Department of Physics and Astronomy Statement on Black Lives Matter

The Dartmouth department of Physics and Astronomy is outraged by the killing of George Floyd, Ahmaud Arbery, and Breonna Taylor, and by the pattern of violence against Black Americans and the long history of systemic racism they represent. We say, unequivocally, that Black lives matter. The Department recognizes our responsibility to combat the racism that continues to be a problem in academia, including the fields of Physics and Astronomy.

We support the statements from our professional societies (the American Physical Society, American Astronomical Society, American Geophysical Union, and American Association for the Advancement of Science) and acknowledge the history of racism spelled out in the statement from our colleagues in the Dartmouth Consortium of Studies in Race, Migration, and Sexuality. We want to thank our Black colleagues and their allies who have been working tirelessly for change.

However, statements are not enough. We have failed to act in the past and cannot continue to be complacent. We therefore commit ourselves to concrete actions from the department, and will deliver updates at faculty meetings.

  • We will review the recommendations of the TEAM-UP (AIP National Task Force to Elevate African American Representation in Undergraduate Physics & Astronomy) report and develop specification recommendations about changes that can be made in our department.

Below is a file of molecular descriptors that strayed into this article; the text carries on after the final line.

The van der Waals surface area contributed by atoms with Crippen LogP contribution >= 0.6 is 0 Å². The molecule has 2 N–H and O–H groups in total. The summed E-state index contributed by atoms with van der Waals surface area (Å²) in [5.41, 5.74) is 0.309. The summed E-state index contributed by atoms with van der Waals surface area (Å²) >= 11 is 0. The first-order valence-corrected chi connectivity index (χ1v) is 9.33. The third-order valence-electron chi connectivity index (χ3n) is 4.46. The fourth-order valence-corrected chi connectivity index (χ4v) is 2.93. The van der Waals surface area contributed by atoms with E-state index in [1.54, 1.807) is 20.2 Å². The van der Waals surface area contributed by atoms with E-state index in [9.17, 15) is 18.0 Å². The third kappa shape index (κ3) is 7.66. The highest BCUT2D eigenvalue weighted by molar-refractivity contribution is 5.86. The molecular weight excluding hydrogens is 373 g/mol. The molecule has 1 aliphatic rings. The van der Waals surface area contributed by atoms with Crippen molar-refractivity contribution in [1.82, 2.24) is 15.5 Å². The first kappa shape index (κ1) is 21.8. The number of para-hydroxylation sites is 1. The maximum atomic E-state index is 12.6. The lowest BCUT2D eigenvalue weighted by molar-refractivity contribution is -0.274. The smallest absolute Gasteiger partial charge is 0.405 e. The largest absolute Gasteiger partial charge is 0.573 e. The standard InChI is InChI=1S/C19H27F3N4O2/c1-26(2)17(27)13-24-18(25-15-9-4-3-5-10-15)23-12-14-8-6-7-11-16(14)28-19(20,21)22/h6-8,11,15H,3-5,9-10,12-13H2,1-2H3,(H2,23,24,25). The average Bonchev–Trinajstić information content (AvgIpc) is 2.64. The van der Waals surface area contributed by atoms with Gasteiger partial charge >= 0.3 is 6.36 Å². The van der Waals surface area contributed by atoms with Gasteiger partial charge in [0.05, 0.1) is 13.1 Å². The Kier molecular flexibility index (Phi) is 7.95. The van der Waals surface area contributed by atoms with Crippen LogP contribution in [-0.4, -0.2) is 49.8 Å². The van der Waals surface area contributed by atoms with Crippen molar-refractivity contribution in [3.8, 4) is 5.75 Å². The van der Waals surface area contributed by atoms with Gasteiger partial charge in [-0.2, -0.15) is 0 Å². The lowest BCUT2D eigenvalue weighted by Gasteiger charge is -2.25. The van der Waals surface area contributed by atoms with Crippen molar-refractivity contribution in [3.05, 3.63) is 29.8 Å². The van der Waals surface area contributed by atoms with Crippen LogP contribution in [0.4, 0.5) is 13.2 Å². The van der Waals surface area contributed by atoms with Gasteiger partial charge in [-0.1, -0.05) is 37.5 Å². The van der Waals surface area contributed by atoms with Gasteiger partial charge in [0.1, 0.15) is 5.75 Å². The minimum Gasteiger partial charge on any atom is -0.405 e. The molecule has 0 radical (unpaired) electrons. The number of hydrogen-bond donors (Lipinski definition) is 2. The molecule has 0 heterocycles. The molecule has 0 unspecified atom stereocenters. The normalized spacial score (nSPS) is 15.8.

• We commit ourselves to formally acknowledging work done by Black, Indigineous, and People of Color (BIPOC) students and scientists that is outside of the traditional standards for academic achievements. This includes continuing to do so in departmental evaluations for faculty and staff and departmental prizes for students. We emphasize that the motivation is to celebrate and support important work that often goes unacknowledged, and note that unrecognized service work predominantly burdens BIPOC (Grollman, 2015).

  • We commit to maintaining our current grad admissions choice for the physics and general graduate record examination (GRE) to be optional, and will consider removing it entirely. The GRE has been established as an ineffective means of selecting a talented cohort of graduate students, while proving a barrier to entry for BIPOC as well as white women (Miller & Stassun, 2014).

  • We commit to actively supporting and engaging with the E. E. Just program, which provides opportunities for intellectual engagement, professional growth and mentorship within a diverse and inclusive community of Dartmouth scientists.

  • We commit to highlighting the work of BIPOC scientists across a range of social identities in our departmental activities, for example through collaboration visits, colloquium, and seminars.

  • We will continue to adapt our courses to make them more inclusive in consultation with the Dartmouth Center for the Advancement of Learning (DCAL). This improvement is needed since studies “reveal evidence of persistent racial/ethnic inequality in STEM degree attainment not found in other fields” (Reigl-Crumb et al. 2019). Adaptations include acknowledging the history of racism and discrimination in our fields and discussing the important work done by BIPOC scientists.

  • We will create a regular department-wide space and time to engage with experts and published literature on racism and interpersonal actions, and will seek to interact with Dartmouth departments whose research is relevant to these issues. The role of organizing this would be included on the department committee services list and recognized in equal measure to other departmental service.